Malicious Mischief: When Vandalism Becomes a Felony in Mississippi

At first, it might seem like vandalism is a relatively innocent crime. You are not actually hurting anyone, and destroyed or damaged property can be replaced. In most cases, property owners even have insurance policies that can cover their losses. With these factors in mind, it might seem unthinkable that vandalism could potentially be classified as a felony in Mississippi. However, this can happen, and it is important to understand the potential legal consequences of “malicious mischief.”


If you have been charged with malicious mischief or any other crime in the state of Mississippi, it makes sense to consult with a qualified, experienced criminal defense attorney as soon as possible. Team up with a skilled lawyer, and you will have a much better chance of achieving a positive legal outcome. These experts can use a range of different strategies to help you mitigate or completely avoid the consequences of your actions.


What is Malicious Mischief?


According to Mississippi law, you are guilty of malicious mischief if you “maliciously or mischievously destroy, disfigure, or injure, or cause to be destroyed, disfigured, or injured, any property of another, either real or personal.”


Essentially, malicious mischief is simply another word for vandalism.


When Does Malicious Mischief Become a Felony?


The value of the property you have vandalized determines whether or not you will be charged with a felony. If you destroy, disfigure, or injure property with a value of $1,000 or less, you will only be charged with a misdemeanor. However, this is still a serious offense, and you may face a fine of up to $1,000 and a prison sentence of 12 months.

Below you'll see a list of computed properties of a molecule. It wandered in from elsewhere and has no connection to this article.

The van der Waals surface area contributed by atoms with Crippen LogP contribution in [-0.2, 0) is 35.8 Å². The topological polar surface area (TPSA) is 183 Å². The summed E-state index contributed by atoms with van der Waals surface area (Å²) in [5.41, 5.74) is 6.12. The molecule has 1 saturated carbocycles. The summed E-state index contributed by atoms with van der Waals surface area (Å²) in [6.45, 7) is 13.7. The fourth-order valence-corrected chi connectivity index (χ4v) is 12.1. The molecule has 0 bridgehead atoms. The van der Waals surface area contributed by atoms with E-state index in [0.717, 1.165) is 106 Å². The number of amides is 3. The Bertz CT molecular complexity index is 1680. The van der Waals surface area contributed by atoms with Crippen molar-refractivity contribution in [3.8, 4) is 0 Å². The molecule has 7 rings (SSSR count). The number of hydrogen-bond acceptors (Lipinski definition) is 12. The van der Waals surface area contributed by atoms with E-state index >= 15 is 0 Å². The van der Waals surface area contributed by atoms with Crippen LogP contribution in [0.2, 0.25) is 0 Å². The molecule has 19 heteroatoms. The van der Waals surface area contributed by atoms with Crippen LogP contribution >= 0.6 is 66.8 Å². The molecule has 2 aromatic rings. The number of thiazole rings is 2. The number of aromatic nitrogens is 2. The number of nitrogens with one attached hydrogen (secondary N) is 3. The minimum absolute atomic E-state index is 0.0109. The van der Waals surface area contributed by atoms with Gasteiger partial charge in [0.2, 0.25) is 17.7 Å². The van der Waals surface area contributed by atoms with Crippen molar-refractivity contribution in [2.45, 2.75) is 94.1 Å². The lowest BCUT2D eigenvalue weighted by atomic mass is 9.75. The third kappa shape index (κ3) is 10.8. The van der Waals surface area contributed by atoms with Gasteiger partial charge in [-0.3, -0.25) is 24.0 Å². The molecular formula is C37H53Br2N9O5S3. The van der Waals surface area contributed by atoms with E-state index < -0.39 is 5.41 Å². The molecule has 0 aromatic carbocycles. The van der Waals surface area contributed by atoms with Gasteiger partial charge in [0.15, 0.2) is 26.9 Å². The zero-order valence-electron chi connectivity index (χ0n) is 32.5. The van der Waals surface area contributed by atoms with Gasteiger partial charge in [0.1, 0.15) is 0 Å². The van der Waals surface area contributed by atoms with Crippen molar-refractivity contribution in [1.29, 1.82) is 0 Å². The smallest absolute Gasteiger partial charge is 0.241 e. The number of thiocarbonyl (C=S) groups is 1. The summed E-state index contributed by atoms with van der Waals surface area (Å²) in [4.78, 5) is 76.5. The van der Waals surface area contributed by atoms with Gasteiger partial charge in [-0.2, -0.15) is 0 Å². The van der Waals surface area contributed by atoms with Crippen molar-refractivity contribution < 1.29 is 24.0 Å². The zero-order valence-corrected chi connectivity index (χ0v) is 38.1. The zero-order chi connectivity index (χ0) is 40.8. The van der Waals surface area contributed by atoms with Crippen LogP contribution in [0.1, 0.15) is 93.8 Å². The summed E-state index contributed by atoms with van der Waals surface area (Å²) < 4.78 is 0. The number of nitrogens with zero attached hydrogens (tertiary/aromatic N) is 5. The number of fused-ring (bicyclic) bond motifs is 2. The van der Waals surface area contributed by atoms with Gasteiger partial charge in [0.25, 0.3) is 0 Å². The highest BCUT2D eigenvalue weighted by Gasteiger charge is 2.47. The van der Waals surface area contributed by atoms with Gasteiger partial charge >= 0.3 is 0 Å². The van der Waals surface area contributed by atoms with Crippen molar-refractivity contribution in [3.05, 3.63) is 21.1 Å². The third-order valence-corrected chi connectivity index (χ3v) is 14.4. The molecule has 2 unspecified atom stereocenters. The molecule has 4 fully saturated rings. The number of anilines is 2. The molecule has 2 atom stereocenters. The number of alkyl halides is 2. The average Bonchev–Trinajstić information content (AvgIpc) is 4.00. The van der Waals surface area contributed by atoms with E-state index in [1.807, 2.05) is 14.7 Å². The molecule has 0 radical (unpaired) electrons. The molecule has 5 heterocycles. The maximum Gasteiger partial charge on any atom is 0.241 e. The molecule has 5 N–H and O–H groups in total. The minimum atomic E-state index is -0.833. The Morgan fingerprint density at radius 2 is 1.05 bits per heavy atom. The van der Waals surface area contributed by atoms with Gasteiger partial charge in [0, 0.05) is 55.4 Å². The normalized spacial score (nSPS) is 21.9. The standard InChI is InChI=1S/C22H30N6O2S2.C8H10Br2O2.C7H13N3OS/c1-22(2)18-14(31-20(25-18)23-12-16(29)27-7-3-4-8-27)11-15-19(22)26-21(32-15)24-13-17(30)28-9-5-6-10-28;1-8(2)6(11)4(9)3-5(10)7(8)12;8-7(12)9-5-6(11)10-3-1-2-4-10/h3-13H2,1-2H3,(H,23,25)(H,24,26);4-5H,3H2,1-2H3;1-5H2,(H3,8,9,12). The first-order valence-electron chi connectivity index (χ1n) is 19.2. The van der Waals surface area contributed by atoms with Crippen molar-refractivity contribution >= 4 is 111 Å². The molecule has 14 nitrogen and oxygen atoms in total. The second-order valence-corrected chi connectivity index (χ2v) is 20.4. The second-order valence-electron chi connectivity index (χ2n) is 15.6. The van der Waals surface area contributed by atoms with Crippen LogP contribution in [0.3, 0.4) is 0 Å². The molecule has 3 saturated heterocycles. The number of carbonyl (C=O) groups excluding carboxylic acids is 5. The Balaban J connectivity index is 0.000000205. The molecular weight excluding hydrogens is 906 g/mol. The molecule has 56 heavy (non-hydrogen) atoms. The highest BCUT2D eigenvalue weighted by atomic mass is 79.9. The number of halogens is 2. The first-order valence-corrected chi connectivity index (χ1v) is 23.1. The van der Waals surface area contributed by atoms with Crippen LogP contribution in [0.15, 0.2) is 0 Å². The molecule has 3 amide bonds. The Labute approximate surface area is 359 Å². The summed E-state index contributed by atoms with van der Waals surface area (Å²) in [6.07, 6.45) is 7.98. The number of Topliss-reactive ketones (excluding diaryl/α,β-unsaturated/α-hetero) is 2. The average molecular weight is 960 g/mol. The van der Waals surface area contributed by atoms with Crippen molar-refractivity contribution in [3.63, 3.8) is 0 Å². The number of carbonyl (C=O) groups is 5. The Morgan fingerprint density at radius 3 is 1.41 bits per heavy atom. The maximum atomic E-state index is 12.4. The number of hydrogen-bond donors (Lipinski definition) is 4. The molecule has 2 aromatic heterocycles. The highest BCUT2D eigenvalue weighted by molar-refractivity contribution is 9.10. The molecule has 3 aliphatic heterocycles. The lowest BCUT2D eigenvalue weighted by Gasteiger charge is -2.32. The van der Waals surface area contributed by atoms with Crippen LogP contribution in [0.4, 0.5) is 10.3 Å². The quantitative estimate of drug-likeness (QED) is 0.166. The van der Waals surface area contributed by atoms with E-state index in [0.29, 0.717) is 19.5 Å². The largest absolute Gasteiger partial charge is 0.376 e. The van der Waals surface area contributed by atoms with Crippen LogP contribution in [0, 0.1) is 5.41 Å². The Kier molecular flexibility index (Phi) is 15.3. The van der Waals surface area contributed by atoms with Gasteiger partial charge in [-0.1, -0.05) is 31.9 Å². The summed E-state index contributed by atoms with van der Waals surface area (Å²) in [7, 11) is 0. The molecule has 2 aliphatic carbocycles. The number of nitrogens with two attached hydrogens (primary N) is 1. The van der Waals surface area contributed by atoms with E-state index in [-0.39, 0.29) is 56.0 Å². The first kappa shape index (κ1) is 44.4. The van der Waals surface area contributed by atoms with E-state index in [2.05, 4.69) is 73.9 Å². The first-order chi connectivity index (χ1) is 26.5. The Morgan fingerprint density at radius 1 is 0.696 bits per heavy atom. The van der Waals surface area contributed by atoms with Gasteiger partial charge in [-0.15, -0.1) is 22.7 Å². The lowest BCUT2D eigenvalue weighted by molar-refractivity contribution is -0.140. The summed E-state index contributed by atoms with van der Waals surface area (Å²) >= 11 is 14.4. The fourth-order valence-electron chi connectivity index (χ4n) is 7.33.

If your crime involves property that is worth more than $1,000, you will face a felony. You may spend up to five years in prison, and you could be fined up to $10,000.


If the property is worth $5,000 or more, the maximum prison sentence is increased to 10 years. If the property is worth $25,000 or more, the maximum prison sentence is increased once again to a maximum of 20 years. The same $10,000 fine applies in both of these cases.


Additional Considerations


Aside from paying fines and spending time in prison, you will also likely be ordered to pay for the replacement or repair of the property you have vandalized. This is known as “restitution,” and it will be officially mandated by the court. Finally, you can be charged with this crime even if you have simply encouraged someone else to commit an act of malicious mischief. You will not face any reduced penalty, either. The court will treat you as if you have personally committed the same act of vandalism that you have encouraged.


Enlist the Help of a Qualified Attorney as Soon as Possible


If you have been searching Mississippi for a criminal defense attorney who can help you with this matter, reach out to Vic Carmody Jr., P.A. as soon as possible. The sooner you enlist the help of a qualified, experienced attorney, the better chance you will have of achieving a favorable legal outcome. Facing a felony charge for vandalism becomes much less stressful with a skilled attorney by your side.

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